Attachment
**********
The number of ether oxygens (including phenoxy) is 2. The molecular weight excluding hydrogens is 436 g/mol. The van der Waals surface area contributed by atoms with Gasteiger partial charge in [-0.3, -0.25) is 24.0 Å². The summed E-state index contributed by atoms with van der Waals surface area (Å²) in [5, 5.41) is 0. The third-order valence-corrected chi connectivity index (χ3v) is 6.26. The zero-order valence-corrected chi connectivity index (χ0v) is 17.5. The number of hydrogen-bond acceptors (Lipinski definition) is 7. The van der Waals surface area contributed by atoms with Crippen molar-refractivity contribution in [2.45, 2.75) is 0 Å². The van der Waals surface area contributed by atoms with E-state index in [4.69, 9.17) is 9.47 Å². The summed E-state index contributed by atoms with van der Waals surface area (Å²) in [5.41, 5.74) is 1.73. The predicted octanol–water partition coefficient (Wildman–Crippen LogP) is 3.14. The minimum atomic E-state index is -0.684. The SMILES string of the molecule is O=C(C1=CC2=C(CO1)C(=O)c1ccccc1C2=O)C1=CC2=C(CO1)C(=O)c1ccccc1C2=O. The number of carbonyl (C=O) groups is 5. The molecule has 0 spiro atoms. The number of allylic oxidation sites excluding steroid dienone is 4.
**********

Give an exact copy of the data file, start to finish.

The number of ether oxygens (including phenoxy) is 2. The molecular weight excluding hydrogens is 436 g/mol. The van der Waals surface area contributed by atoms with Gasteiger partial charge in [-0.3, -0.25) is 24.0 Å². The summed E-state index contributed by atoms with van der Waals surface area (Å²) in [5, 5.41) is 0. The third-order valence-corrected chi connectivity index (χ3v) is 6.26. The zero-order valence-corrected chi connectivity index (χ0v) is 17.5. The number of hydrogen-bond acceptors (Lipinski definition) is 7. The van der Waals surface area contributed by atoms with Crippen molar-refractivity contribution in [2.45, 2.75) is 0 Å². The van der Waals surface area contributed by atoms with E-state index in [4.69, 9.17) is 9.47 Å². The summed E-state index contributed by atoms with van der Waals surface area (Å²) in [5.41, 5.74) is 1.73. The predicted octanol–water partition coefficient (Wildman–Crippen LogP) is 3.14. The minimum atomic E-state index is -0.684. The SMILES string of the molecule is O=C(C1=CC2=C(CO1)C(=O)c1ccccc1C2=O)C1=CC2=C(CO1)C(=O)c1ccccc1C2=O. The number of carbonyl (C=O) groups is 5. The molecule has 0 spiro atoms. The number of allylic oxidation sites excluding steroid dienone is 4.